JEFFERSON CITY, Mo. — Missouri's top election official on Tuesday rejected a third petition for a public vote on a new law banning abortions at eight weeks of pregnancy.
Secretary of State Jay Ashcroft's action came as opponents of the law are fighting in court to force the Republican to approve two similar petitions for a referendum that he rejected last week.
The ACLU of Missouri and wealthy Republican businessman David Humphreys filed the petitions to put the law on the 2020 ballot in hopes that voters will overturn it. The abortion ban includes an exception for medical emergencies, but not for rape or incest.
Ashcroft cited a provision in the Missouri Constitution that prohibits referendums on "laws necessary for the immediate preservation of the public peace, health or safety" in his decision to reject the petitions.
A majority of the law, including the eight-week abortion ban, takes effect Aug. 28. But a provision that changed the rules on minors receiving abortions was enacted as soon as Republican Gov. Mike Parson signed the bill in May .
The new law requires a parent or guardian giving written consent for a minor to get an abortion to first notify the other custodial parent, unless the other parent has been convicted of a violent or sexual crime, is subject to a protection order or is "habitually in an intoxicated or drugged condition."
The law's "emergency clause" states that enacting the parental-consent portion is vital "because of the need to protect the health and safety of women and their children, both unborn and born."
In court filings, attorneys for the groups trying to repeal the law argued that enacting that provision is not an actual emergency.
Attorneys for both plaintiffs cited a statement by the bill's state Senate handler, GOP Sen. Andrew Koenig, who told St. Louis Public Radio that lawmakers tried to "pre-empt that type of situation by putting an emergency clause in there."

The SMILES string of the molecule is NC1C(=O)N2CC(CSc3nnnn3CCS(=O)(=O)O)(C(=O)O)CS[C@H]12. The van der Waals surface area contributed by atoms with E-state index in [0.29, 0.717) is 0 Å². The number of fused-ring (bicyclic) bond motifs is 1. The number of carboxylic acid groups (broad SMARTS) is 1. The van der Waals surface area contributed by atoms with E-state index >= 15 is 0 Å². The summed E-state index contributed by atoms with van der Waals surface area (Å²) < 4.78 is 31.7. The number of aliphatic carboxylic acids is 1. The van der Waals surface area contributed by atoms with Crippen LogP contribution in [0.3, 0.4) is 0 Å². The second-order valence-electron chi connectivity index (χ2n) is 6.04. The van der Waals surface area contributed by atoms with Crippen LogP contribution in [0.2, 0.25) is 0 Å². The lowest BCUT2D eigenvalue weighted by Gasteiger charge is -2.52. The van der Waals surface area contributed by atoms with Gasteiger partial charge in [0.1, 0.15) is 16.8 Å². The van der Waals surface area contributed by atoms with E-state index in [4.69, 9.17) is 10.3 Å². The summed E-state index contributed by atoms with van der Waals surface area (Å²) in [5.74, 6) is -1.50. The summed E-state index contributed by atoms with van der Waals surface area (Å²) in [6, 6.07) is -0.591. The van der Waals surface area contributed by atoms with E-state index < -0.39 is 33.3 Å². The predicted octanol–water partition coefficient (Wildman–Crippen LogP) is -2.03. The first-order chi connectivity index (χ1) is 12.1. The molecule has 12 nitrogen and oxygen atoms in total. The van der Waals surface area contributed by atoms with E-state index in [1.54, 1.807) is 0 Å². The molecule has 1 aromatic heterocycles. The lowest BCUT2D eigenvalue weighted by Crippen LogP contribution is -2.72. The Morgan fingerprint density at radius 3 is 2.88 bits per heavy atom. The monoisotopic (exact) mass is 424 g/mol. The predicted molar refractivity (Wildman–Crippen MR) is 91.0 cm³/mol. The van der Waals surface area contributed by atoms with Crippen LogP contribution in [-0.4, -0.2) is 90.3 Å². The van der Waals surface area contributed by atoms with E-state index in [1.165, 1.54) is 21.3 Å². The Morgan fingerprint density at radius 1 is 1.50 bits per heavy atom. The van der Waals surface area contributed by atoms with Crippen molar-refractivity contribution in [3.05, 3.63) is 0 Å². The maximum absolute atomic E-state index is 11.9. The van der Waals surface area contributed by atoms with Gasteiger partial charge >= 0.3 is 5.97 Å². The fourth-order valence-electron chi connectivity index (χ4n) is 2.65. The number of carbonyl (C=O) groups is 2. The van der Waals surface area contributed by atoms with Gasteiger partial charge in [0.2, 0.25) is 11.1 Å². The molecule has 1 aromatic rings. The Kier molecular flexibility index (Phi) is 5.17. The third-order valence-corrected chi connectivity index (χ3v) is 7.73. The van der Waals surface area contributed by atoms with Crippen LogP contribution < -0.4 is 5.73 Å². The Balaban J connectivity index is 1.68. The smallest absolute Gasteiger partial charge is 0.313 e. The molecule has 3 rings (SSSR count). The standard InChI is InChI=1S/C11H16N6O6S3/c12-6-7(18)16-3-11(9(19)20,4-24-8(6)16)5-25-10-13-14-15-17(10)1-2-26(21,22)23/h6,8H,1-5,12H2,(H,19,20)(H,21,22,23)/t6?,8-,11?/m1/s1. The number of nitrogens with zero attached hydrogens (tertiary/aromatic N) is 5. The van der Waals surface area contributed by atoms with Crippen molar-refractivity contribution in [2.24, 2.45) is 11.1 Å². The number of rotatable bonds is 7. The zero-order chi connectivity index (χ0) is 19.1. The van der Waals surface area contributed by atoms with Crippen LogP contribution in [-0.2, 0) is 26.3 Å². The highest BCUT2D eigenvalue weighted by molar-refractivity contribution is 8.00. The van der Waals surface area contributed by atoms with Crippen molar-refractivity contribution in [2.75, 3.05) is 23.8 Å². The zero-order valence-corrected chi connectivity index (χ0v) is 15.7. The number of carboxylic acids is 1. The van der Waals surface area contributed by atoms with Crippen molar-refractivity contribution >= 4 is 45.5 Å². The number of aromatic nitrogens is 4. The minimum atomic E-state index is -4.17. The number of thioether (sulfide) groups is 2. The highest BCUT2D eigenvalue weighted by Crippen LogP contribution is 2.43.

"So there can't be a referendum," he said.
ACLU attorneys wrote in court filings that the Legislature "cannot tack an emergency law onto a non-emergency law in order to evade citizens' fundamental right of review on laws that fall unambiguously within the people's constitutional referendum power."
A court hearing on the lawsuits is scheduled for next week.
The legal dispute over the abortion law comes as the state's only abortion clinic fights its own court battle to continue providing the service, despite the state health department's refusal to renew the clinic's license.
A St. Louis judge issued an order Monday to keep the St. Louis Planned Parenthood clinic operating while the fight over the facility's license plays out in court. Circuit Judge Michael Stelzer also ordered the Missouri Department of Health and Senior Services to decide on Planned Parenthood's application to renew its license by June 21.
"We will not stop speaking out about the injustice that Gov. Parson and director Randall Williams from the department of health have intentionally created for the people of Missouri in a sick obsession to ban abortion and to not let women be equal citizens in this country," Planned Parenthood Medical Director Dr. David Eisenberg said at a Tuesday news conference in reference to Republican Gov. Mike Parson.
Messages seeking comment from spokeswomen for the Republican governor and the Missouri Department of Health and Senior Services were not immediately returned.
Associated Press writer Jim Salter contributed to this report from St. Louis.